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Managing underperforming employees

Managing underperforming employees can be a frustrating process, with small improvements being followed by a quick decline back to old patterns.

However, one of the problems can be that an employer is working on the assumption that if an employee is underperforming, the right process to follow is always performance management. This is not always the case.


In general, if an employee is underperforming, the instinct is to initiate a performance management/capability process. This is of course the most appropriate course of action if an employee is unable to reach the level of performance expected due to some shortfall in knowledge or ability.

In such cases it is entirely appropriate to initiate a performance management process. Please note it is not enough to set targets and then leave the employee to it.

The assumption is that if the underperformance is genuinely due to capability, this will not simply improve because the employee is told it must, something is missing in their knowledge or abilities which will need to addressed, before improvement will be possible and the employer will need to help with this.

Bearing this in mind the process would usually involve the following:

  • An employer should meet with an employee and agree achievable and realistic targets for an appropriate set period of time (what is an appropriate time period will depend on the role). The employer will need to participate in this process, for instance by providing extra training, or regular meetings to monitor the employee’s performance and provide assistance or guidance during the time period set.
  • If, at the end of that time period, the employee has not achieved the goals set, then they would most likely be invited to a disciplinary meeting.
  • At the disciplinary meeting further targets should be set for the next time period.
  • The outcome of the disciplinary meeting is likely to be a written warning as the employee has failed to achieve the agreed goals.
  • The employee’s performance will then be monitored during the given time period.
  • If at the end of that time period the employee has not achieved the goals set, then they would most likely be invited to a second disciplinary meeting.
  • This process is then repeated until either the employee’s performance reaches the level expected of them or they are ultimately dismissed at the end of the performance management process.

…or conduct

However, there are occasions where, if you scratch the surface, it becomes apparent that an employee’s poor performance might be less to do with their capability to perform the role to the standard expected of them, and more to do with a poor attitude demonstrated by a failure to put in the effort required to achieve what is expected of them.

In such cases, a performance management process is unlikely to be the best or most efficient course of action as the employee is basically capable but is simply not trying and it is very likely that initiating the performance management process would see a temporary improvement, but then a return to the poor performance once they have done just enough to bring the process to an end.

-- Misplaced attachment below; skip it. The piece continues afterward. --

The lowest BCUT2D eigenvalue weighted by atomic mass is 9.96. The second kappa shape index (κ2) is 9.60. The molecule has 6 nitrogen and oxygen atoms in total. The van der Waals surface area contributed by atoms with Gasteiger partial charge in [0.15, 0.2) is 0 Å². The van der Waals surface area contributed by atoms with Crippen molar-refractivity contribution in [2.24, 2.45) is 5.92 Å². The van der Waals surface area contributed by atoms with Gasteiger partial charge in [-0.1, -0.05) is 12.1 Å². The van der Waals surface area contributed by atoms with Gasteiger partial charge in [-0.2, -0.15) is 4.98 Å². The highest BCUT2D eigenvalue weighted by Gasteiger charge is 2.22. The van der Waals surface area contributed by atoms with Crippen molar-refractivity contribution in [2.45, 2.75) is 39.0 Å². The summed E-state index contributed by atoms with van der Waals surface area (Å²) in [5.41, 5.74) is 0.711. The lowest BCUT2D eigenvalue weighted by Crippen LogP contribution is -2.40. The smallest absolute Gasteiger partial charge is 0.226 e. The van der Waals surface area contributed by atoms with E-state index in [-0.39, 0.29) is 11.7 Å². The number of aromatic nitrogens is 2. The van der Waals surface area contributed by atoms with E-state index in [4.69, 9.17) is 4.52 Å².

In circumstances where employers believe that an employee is underperforming due to lack of effort and/or a poor attitude then the appropriate process would be a disciplinary process on the basis of misconduct; it is not that the employee is unable, it is that they are underperforming because they are not putting in the necessary effort.

The main benefit of using this process is that it tends to be much quicker. There is no need to set targets and allow time to improve; as soon as the employee is underperforming, formal action can be taken.

And once a warning has been given, again there is no need to allow time for the employee to improve before moving to the next step; as soon as their performance falls below what is expected the employer can move to the next stage of the process.

Spotting the difference

But how can an employer tell when an employee’s poor performance is down to a poor attitude rather than an inability to perform the role? The employer should consider the following questions:

  • Has the employee ever previously achieved the levels expected or successfully performed the tasks required?
  • Does the employee’s performance improve temporarily after you raise your concerns with them?
  • Is the employee’s performance variable from one day to the next?
  • Are there certain days when you notice the employee’s performance tends to slip, e.g. Monday and/or Friday?

Other, perhaps more obvious indicators, would be:

  • Excessive time chatting with colleagues
  • Excessive internet usage

If an employer spots any of the above, then they should seriously consider whether a disciplinary process for misconduct would be more appropriate than a performance management process.


Obviously it is extremely important that an employer ensures that they use the appropriate process, as implementing a process for misconduct when an employee is struggling to perform will not help the employee to improve and could result in an unfair dismissal if the employee is ultimately dismissed.

Therefore, do consider the points set out above, but if you are still in any doubt as to which process would be most appropriate please do not hesitate the Employment team; we will be more than happy to advise you on the best process to use for your circumstances and will guide you through the process itself if that would assist you.